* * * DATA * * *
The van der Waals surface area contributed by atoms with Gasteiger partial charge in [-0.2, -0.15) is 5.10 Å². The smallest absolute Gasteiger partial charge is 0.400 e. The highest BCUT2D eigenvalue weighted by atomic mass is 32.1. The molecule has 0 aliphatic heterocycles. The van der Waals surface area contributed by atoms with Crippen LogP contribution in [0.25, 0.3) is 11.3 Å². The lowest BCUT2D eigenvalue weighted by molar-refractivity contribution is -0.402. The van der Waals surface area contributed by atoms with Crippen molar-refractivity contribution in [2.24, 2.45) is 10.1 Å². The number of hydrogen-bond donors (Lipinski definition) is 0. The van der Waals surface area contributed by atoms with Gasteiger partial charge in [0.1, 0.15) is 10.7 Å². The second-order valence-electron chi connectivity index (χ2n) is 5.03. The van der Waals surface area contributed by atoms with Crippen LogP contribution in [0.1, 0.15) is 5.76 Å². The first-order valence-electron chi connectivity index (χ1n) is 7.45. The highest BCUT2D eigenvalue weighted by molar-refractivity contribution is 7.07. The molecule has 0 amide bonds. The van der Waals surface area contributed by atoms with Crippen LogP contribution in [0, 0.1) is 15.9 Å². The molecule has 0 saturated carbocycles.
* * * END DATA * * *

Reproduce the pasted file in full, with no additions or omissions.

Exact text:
The van der Waals surface area contributed by atoms with Gasteiger partial charge in [-0.2, -0.15) is 5.10 Å². The smallest absolute Gasteiger partial charge is 0.400 e. The highest BCUT2D eigenvalue weighted by atomic mass is 32.1. The molecule has 0 aliphatic heterocycles. The van der Waals surface area contributed by atoms with Crippen LogP contribution in [0.25, 0.3) is 11.3 Å². The lowest BCUT2D eigenvalue weighted by molar-refractivity contribution is -0.402. The van der Waals surface area contributed by atoms with Crippen molar-refractivity contribution in [2.24, 2.45) is 10.1 Å². The number of hydrogen-bond donors (Lipinski definition) is 0. The van der Waals surface area contributed by atoms with Gasteiger partial charge in [0.1, 0.15) is 10.7 Å². The second-order valence-electron chi connectivity index (χ2n) is 5.03. The van der Waals surface area contributed by atoms with Crippen LogP contribution in [0.1, 0.15) is 5.76 Å². The first-order valence-electron chi connectivity index (χ1n) is 7.45. The highest BCUT2D eigenvalue weighted by molar-refractivity contribution is 7.07. The molecule has 0 amide bonds. The van der Waals surface area contributed by atoms with Crippen LogP contribution in [0, 0.1) is 15.9 Å². The molecule has 0 saturated carbocycles.